Restaurant Bodil - et spisested | The Copenhagen Tales

But, as luck would have it, Bodil was not content serving us only bread for dinner! Instead, we got to feast on a five-course menu (plus cheese course). The first of these courses was this beauty: oysters with cucumber, radishes, and a dressing with double cream, served with a glass of dry sherry – what a way to start!

I thought this was a very unusual way to serve oysters, and since I’m not a big fan of the slurping, this worked really well for me. The cucumber and radishes gave a nice lightness to the dish, and the sherry worked extremely well, too (though it’s probably wise not to down the entire glass immediately if you want to remember the rest of your dinner afterwards!).

Also, how beautifully plated is this dish?!

Restaurant Bodil - et spisested | The Copenhagen Tales

Restaurant Bodil - et spisested | The Copenhagen Tales

Next up was my favorite dish of the entire night: halibut, cooked au gratin with “vesterhavsost”, a Danish cheese similar to Dutch gouda, with a side of pea puree, pickled peas, and pea shots.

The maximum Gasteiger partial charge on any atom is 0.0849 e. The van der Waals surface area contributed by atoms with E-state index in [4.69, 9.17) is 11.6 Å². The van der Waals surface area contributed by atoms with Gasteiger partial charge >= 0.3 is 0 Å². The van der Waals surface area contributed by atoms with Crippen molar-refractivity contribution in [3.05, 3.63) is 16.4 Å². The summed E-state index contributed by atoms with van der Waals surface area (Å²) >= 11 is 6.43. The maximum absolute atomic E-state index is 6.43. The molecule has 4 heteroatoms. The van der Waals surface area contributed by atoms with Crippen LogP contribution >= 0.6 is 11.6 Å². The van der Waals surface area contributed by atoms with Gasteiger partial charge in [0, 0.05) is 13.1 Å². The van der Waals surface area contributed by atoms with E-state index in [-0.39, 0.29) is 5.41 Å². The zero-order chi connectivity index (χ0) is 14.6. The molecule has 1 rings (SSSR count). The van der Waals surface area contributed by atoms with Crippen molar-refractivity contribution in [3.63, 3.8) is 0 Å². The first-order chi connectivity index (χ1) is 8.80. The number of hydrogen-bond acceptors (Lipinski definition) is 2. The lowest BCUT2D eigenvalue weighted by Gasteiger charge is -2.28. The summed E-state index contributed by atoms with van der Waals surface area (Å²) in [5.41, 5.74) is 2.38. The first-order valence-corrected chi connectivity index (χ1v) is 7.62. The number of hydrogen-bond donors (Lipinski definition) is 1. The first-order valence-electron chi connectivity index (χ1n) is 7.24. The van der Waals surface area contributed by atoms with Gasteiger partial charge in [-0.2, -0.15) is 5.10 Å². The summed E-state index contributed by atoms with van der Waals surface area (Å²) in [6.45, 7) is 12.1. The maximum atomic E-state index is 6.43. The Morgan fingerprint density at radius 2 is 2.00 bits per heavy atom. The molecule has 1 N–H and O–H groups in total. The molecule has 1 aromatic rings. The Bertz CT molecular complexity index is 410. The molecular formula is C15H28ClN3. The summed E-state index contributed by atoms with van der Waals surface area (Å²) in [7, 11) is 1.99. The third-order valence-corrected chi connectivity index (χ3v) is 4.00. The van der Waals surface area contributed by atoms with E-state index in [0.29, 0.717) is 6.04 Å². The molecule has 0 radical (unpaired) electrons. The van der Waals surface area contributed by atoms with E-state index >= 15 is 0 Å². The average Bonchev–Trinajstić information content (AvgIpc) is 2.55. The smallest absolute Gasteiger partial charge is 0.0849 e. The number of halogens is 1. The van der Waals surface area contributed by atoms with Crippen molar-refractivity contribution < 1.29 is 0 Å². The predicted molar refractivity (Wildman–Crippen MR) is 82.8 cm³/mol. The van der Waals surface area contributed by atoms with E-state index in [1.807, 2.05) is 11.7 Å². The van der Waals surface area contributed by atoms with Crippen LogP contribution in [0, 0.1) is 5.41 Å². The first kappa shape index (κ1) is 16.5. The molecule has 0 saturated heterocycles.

Peas are one of my all-time favorite foods, and really anything covered in cheese is great to begin with, so this dish really hit home for me. I’d never had pickled peas, but they were absolutely delicious and a nice counterweight to the sweetness of the mashed peas. The fish was cooked to absolute perfection, soft and flaky – bottom line, it took some effort but I managed to refrain from licking the plate.

Restaurant Bodil - et spisested | The Copenhagen Tales

Restaurant Bodil - et spisested | The Copenhagen Tales

For the third course, we got to choose between a beef tartar and a vegetarian broccoli dish. Surprisingly, my fiancé does not like tartar, but loves broccoli, so we ended up ordering one of each.

My beef tartar with beetroot, ramson, and a coffee “dressing” was one of the most beautiful tartars I’ve ever been served. I did like Bodil’s spin on this classic, and the coffee worked surprisingly well. The beef itself was not very strongly flavored, and I personally would have preferred some more depth here.

But would you please take a look at this absolute stunner of a dish?!

Restaurant Bodil - et spisested | The Copenhagen Tales

Restaurant Bodil - et spisested | The Copenhagen Tales

The fiancé got a broccoli mash with asparagus, egg yolk and sesame – I thought it was a nice touch to use the egg yolk here in the alternative dish instead of the beef tartar, where it would classically be served.

Of course I stole a bite or two and this was a really excellent dish as well.